Entered into talk about the Webster book again, W. still harping upon the idea of the lump sum. "I have been thinking of 200 pages for $250—selections from prose and verse—to be read or set down on the title-page this way: 'Selections'—with the word very conspicuous—'Selections from the Prose and Poetry of Walt Whitman—duly authenticated, or approved, or warranted by him.' That is the idea I would wish followed out, but 'Selections' very conspicuous—as a main point, or the point—and to be fought for as the first condition of a contract. Ask Dave what he thinks of that. The idea of a lump sum satisfies me—to take that and let them go on. But maybe you fellows won't consent to it, and then you will have to hew a road of your own. Anyway, it won't hurt to make a lunge." And again, "The Websterial idea is for money, of course, and so is mine—but I add something to that consideration. But I must not worry myself fingering with the thing—go on, do your best, and what you think and do as best will be good enough to me." I kissed him and retired.

10:35 P.M. Found Longaker there. First he went into room. W. did not notice him. I was there also. We strolled into next room. I said, "Wait—he will tap—he won't be long in that position." And sure enough, soon the tap—Mrs. Keller on duty—he calling her, wishing to be turned. Warrie resting till midnight on account of funeral. We all went into room together.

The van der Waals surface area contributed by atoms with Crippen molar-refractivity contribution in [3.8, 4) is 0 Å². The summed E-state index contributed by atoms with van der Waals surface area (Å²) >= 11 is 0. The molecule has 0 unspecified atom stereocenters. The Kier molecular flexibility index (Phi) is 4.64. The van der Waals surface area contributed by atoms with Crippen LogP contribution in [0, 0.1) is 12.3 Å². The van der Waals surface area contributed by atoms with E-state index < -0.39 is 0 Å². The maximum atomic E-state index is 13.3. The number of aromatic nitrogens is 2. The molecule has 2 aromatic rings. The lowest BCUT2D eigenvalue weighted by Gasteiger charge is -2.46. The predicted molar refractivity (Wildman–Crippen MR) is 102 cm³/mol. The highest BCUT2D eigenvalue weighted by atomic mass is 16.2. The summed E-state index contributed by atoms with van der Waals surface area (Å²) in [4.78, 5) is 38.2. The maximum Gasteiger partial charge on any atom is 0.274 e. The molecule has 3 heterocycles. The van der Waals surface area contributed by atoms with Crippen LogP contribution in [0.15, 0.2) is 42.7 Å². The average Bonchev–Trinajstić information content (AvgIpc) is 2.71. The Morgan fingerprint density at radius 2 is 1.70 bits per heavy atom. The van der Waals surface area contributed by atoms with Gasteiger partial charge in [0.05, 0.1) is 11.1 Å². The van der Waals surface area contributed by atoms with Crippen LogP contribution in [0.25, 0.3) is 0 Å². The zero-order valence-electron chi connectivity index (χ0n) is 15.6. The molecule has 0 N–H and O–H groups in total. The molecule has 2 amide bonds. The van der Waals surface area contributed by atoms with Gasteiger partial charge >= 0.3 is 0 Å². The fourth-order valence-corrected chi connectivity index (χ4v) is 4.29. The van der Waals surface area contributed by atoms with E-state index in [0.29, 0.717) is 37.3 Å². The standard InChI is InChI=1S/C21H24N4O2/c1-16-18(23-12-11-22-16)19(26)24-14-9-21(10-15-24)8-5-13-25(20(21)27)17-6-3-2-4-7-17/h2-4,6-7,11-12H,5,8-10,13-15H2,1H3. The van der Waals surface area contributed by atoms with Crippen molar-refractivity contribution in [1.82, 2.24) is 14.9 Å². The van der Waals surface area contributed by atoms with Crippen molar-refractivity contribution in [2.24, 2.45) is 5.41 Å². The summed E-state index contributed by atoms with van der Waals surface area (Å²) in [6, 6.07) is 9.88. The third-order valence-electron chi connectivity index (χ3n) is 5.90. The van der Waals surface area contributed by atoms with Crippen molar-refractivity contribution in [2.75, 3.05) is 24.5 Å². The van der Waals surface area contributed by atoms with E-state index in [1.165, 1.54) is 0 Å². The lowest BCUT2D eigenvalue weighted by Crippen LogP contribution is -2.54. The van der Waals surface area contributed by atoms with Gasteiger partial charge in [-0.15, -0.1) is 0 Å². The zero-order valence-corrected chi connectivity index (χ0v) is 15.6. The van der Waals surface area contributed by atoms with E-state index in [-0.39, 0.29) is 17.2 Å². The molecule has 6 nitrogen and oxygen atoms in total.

W.: "Oh! there's Doctor."

L.: "You've had quite a nice sleep."

W.: "I'm half asleep now."

L.: "I was looking in at you a few minutes ago."

W.: "Good. Good."

L. found his head profusely sweating. "You feel warm, do you?"

W.: "Mrs. Keller—you tell Doctor everything—I'm so stupid."

L.: "I won't worry you with many or any question."

W.: "Mrs. Keller will tell you."

L.: "She has been giving me a faithful account." (Tried his pulse.)

Mrs. K.: "Is there anything more, Mr. Whitman?"

W.: "Pull that leg down. Pull it still a little more."

Longaker did his examination quietly. W. closed his eyes, letting all go on. Then L. left the room—we talking together. "He is very weak," said L., and added, "That sweating—profuse sweating—is not a good sign." How was the pulse? "Weaker than when I was here last," adding, "He is getting very thin, very—there don't seem much of him left." W. beginning to get restless. Soon he tapped again. Some brandy—this time, Mrs. Keller proposing—Longaker tasting and admiring the "bouquet." When Mrs. K. went back with the drink, L. attended her and made his brief good-night to W., who had nothing more to say, except as he murmured "good" to the brandy, and, "I am sleepy and stupid," as if by way of apology. Walked to ferry with Longaker, who admitted W.'s bad condition and saw no hope out of it. "This loss will continue," he said. "We cannot say for how long, and finally there will be a break. We must not be surprised to have that come any day."

Back to top